The Dark Design Years have passed on Riverworld Entire nations have risen and savage wars have been fought all since the dead of Earth found themselves resurrected in their magnificent new homeworld Yet the truth ab

  • Title: The Dark Design
  • Author: Philip José Farmer
  • ISBN: 9780345419699
  • Page: 254
  • Format: Paperback
  • Years have passed on Riverworld Entire nations have risen, and savage wars have been fought all since the dead of Earth found themselves resurrected in their magnificent new homeworld Yet the truth about the Ethicals, the powerful engineers of this mysterious afterlife, remains unknown But a curious cross section of humanity is determined to change that situation Years have passed on Riverworld Entire nations have risen, and savage wars have been fought all since the dead of Earth found themselves resurrected in their magnificent new homeworld Yet the truth about the Ethicals, the powerful engineers of this mysterious afterlife, remains unknown But a curious cross section of humanity is determined to change that situation at any cost.Intrepid explorer Sir Richard Francis Burton leads the most remarkable voyage of discovery he has ever undertaken Hot on his heels are Samuel Clemens, King John of England, and Cyrano de Bergerac Spurred by the promise of ultimate answers, they chart a course across the vast polar sea and toward the awesome tower that looms above it But getting there will be than half the battle For death on Riverworld has become chillingly final .

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      Published :2019-03-02T00:46:24+00:00

    One thought on “The Dark Design”

    1. And still the Weaver plies his loom, whose warp and woof is wretched ManWeaving th' unpattern'd dark design, so dark we doubt it owns a plan.--Richard Francis Burton 'The Kasîdah of Hâjî Abdû El-Yezdî'Revisit 2015 via audio file 18:03:27Description: Years have passed on Riverworld. Entire nations have risen, and savage wars have been fought--all since the dead of Earth found themselves resurrected in their magnificent new homeworld. Yet the truth about the Ethicals, the powerful engineers o [...]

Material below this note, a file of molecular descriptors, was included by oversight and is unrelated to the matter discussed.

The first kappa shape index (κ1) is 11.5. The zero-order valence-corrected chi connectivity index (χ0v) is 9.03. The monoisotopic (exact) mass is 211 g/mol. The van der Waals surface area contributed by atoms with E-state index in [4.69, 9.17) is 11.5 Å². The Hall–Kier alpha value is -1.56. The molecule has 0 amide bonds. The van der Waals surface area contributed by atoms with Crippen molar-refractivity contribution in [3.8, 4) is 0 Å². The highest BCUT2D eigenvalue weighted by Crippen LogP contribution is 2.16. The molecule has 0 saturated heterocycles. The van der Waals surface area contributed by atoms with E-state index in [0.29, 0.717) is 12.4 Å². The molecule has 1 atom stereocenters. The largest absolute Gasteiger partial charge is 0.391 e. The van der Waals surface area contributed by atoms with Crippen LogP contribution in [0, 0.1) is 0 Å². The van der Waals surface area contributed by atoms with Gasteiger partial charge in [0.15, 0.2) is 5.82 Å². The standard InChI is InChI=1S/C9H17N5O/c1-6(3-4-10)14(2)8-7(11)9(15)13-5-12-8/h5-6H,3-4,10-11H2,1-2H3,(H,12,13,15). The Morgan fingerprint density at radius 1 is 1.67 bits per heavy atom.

2. (To the tune of Monty Python's "I like traffic lights". See for example this YouTube version)I like RiverworldI like RiverworldI like RiverworldThat you can bet your shirt onHe likes RiverworldHe likes RiverworldHe likes RiverworldAlthough he's Richard Burton(with somewhat less enthusiasm)I like RiverworldI like RiverworldI like RiverworldBut life can hand you lemonsHe likes RiverworldHe likes RiverworldHe likes RiverworldAlthough he's Samuel Clemens(very slowly, as we start on the third volume) [...]

    3. I'm pretty sure that this was the volume I read, it's hard to tell after reading the reviews. The problem is that it is a multi-volume science-fiction saga of which I only read one part. Not because it was badon the contrary it was fun.The story follows different point of view characters reincarnated or possibly resurrected or even reconstructed from human history as they journey along a great river trying to find out why humanity has been reincarnated (or resurrected etc) on this strange planet [...]

    4. Not nearly as difficult to get through as Fabulous Riverboat, mostly because of the introduction of a new narrator, Jill Gulbirra, which at least gets us away from the boring, embittered ranting that characterizes Farmer's Sam Clemens as a narrator. There are a number of terribly problematic things about Gulbirra, of course, just like there are incredibly problematic things about basically everything in the Riverworld books. I give Farmer credit for attempting to represent diversity in his books [...]

    5. Farmer is a very patchy writer. His Big Idea of Riverworld may have set the bar too high. There are some moments of real drama, but these are swamped by huge stretches of boring info-dump. He has far too many characters and only occassionally manages to speak in their voices authentically. A genius could have used this world to compare and contrast ideas and language across all human culture and history. Farmer is not a genius, and spends most of his time typing up entries for his favorite hist [...]

    6. This is the third book in the Riverworld saga. In the first book, we followed 19th century explorer Richard Burton and his band. In the second book, we followed the story of Mark Twain. in the third book, we read a little about these two, but also focus on several new characters, including Jill, an airship pilot, and a more in-depth focus on Peter Frigate, who appears in the first book but is not a viewpoint character until this one.Overall, this book is longer and more action-packed than the fi [...]